Three-seat AOP machine with a 260 hp Continental IO-470-D 6-cylinder horizontally opposed more powerful engine, which raised the maximum speed to 142 mph (228 kmh) and the empty weight to 1,806 lb (816 kg).[15] Apart from the engine, the AOP.11 was almost identical to its predecessor. Early in its career (photo, right) the undercarriage had spats, though these were later removed.[15] Only one, a converted AOP.9[1]was produced, making its first flight on 18 August 1961 with serial XP254.[16] A year later it was registered to Beagle aircraft, who had taken over Auster in 1960, as G-ASCC where it was known as the Beagle Mk 11, the E.3 or as the A.115[1]. It was sold into private hands in 1971.[13]
Auster 9M
A number of army surplus aircraft were bought by Captain Mike Somerton-Rayner in 1967. One was converted as an Auster 9M with a 180 hp (134 kW) Avco Lycoming O-360-A1D piston engines.[17] The 9M first flew on the 4 January 1968 and gained a Certicate of Airworthiness on 30 April 1968[17] The aircraft was still airworthy in 2009.[18][19]
Privately-owned 1961-built AOP.9 takes off in 2009

Operators

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Military operators

 Hong Kong
 India
About 35 aircraft
 South Africa
 United Kingdom
about 145 aircraft

Specifications (AOP9)

Data from [2]

General characteristics

  • Crew: 2/3
  • Length: 23 ft 8½ in (7.24 m)
  • Wingspan: 36 ft 5 in (11.10 m)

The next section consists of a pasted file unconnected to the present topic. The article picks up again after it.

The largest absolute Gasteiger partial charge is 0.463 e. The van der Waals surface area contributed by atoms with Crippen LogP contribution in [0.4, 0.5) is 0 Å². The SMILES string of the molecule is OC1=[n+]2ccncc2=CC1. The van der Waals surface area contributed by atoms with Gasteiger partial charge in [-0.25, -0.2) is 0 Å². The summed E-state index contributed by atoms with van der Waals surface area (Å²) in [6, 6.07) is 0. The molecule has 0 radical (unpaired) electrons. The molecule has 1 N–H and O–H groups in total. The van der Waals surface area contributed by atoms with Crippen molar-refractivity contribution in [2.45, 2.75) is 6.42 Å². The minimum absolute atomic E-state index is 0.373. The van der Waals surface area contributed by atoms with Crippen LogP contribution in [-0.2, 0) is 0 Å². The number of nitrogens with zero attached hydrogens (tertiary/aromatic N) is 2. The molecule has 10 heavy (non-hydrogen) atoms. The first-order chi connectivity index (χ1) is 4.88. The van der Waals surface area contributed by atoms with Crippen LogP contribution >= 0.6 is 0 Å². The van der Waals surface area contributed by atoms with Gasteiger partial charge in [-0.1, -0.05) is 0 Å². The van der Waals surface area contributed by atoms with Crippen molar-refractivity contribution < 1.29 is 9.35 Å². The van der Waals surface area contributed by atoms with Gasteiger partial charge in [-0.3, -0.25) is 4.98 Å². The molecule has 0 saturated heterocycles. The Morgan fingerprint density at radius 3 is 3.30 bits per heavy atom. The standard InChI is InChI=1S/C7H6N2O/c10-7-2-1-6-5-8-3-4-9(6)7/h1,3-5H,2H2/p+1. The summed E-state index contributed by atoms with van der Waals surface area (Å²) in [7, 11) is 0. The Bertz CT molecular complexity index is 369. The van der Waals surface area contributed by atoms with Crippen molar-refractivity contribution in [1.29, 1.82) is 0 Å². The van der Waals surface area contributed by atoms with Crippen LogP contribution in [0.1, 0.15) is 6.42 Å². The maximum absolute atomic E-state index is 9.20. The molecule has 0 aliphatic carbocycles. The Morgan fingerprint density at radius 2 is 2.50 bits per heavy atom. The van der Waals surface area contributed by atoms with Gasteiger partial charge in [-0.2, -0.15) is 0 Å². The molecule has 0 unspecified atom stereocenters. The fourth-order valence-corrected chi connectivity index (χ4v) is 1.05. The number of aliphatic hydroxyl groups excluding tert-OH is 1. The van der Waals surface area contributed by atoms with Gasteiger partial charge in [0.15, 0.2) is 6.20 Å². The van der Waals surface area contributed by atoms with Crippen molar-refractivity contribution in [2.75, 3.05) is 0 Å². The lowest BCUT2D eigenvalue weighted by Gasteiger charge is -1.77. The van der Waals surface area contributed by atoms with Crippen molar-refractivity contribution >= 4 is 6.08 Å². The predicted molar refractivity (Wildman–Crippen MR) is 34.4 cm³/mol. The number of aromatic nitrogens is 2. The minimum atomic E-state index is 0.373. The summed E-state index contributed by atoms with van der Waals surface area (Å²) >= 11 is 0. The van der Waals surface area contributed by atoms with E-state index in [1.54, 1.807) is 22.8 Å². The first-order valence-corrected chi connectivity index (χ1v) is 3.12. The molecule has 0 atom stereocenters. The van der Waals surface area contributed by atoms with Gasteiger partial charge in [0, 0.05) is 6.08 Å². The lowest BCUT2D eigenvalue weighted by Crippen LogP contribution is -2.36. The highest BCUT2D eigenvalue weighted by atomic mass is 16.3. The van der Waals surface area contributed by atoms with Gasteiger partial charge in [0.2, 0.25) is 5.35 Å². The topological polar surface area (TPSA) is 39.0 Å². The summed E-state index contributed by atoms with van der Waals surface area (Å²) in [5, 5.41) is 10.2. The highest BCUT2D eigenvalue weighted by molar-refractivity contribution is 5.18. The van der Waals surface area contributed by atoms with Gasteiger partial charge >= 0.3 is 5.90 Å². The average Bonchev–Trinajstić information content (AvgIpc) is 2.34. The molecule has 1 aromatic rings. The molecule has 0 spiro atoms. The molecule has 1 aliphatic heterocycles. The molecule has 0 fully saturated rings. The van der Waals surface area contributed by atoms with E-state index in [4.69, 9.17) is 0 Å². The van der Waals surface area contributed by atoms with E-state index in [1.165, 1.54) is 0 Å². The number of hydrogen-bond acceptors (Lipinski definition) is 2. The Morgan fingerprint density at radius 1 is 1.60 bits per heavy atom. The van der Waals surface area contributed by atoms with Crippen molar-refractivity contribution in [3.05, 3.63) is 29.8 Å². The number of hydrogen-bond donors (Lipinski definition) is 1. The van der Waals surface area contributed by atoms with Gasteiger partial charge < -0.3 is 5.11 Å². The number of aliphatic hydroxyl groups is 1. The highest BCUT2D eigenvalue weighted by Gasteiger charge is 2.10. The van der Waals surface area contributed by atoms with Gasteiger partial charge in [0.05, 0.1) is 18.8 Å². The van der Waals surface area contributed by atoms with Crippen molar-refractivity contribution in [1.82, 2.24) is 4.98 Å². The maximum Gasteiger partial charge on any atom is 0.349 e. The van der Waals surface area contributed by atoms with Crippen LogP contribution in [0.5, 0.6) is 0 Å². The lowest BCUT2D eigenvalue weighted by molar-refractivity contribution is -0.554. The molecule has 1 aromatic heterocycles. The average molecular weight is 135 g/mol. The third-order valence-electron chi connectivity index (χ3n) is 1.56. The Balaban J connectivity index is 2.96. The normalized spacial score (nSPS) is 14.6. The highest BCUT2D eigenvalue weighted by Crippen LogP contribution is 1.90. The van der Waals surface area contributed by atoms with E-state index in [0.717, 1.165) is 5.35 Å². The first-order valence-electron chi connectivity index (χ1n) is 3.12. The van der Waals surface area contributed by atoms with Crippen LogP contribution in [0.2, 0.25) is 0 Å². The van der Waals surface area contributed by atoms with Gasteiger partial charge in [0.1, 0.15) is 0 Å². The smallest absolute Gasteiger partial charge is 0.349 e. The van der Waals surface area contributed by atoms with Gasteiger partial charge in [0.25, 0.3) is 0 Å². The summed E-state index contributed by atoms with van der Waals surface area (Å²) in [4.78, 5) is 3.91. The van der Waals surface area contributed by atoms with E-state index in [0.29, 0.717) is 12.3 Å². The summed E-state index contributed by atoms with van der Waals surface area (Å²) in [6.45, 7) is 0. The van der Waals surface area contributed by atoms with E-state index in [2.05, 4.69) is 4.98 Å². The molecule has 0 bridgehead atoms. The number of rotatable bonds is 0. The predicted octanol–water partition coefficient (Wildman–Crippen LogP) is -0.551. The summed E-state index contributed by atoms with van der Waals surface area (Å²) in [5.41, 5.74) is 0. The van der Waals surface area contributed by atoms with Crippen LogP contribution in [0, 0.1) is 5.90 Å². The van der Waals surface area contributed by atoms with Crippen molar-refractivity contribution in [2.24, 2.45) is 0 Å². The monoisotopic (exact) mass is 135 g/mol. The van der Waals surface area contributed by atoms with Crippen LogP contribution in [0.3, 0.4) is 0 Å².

• Height: 8 ft 11 in (2.72 m)
  • Wing area: 197.6 ft² (18.36 m²)
  • Empty weight: 1,460 lb (663 kg)
  • Loaded weight: 2,100 (953)
  • Max takeoff weight: 2,330 lb (1,057 kg)
  • Powerplant:Blackburn Cirrus Bombardier 203 4-cylinder inverted inline piston, 173 hp (129 kw)

Performance

See also

Related lists

References

Notes

  1. ^ a b c d Simpson 2001, pp. 52
  2. ^ a b c d e f Bridgman 1956, pp. 46-7
  3. ^ Thetford 1957, pp. 37 and 39
  4. ^ a b Thetford 1957, pp. 38
  5. ^ Ketley, 2005, p. 83
  6. ^ Halley, 1988, p. 447
  7. ^ Ketley, 2005, p. 50
  8. ^ Thetford, 1976, p.42
  9. ^ a b c Museum of Army Flying
  10. ^ AOP.9 in Aden
  11. ^ British Army AOP.9
  12. ^ UK Civil Aviation Authority Aircraft Register Auster AOP.9
  13. ^ a b UK Civil Aviation Authority Aircraft Register G-ASCC
  14. ^ G-ASCC crash
  15. ^ a b Taylor 1966, pp. 140-1
  16. ^ Taylor 1966, pp. 140
  17. ^ a b Jackson 1974, p. 325
  18. ^ UK Civil Aviation Authority Aircraft Register G-AVHT (historic)
  19. ^ UK Civil Aviation Authority Aircraft Register G-AVHT (current)
  20. ^ Ketley, 2005, p. 83
  21. ^ Halley, 2001, p. 51
  22. ^ Jefford 1988, p. 102
  23. ^ Jefford 1988, p. 103

Bibliography

  • Bridgman, Leonard (1956). Jane's All the World's Aircraft 1956-7. Jane's All the World's Publishing Co. Ltd.  
  • Halley, J.J (1988). The Squadrons of the Royal Air Force 1918-1988. Air-Britain (Historians) Ltd. ISBN 0-85130-164-9.  
  • Halley, J.J. (2001). Royal Air Force Aircraft. Air-Britain (Historians) Ltd. ISBN 0-85130-311-0.  
  • Jackson, A.J. (1974). British Civil Aircraft since 1919 Volume 1. London: Putnam. ISBN 0 370 10006 9.  
  • Jefford, C.G. (1988). RAF Squadrons. Airlife Publishing Ltd. ISBN 1 85310 053 6.  
  • Ketley, Barry (2005). Auster - A brief history of the Auster aircraft in British military service. Flight Recorder Publications. ISBN 0-9545605-6-6.  
  • Simpson, Rod (2001). Airlife's World Aircraft. Shrewsbury: Airlife Publishing Ltd. ISBN 1 84037 115 3.  
  • Taylor, J.W.R. (1966). Jane's All the World's Aircraft 1966-7. Great Missenden: Sampson Low, Marsden & Co. Ltd..  
  • Thetford, Owen (1957). Aircraft of the Royal Air Force 1919-57. London: Putnam.  
  • Thetford, Owen (1976). Aircraft of the Royal Air Force since 1918. Putnam & Company Ltd. ISBN 0-370-10056-5.  
  • The Illustrated Encyclopedia of Aircraft (Part Work 1982-1985). Orbis Publishing.  

External links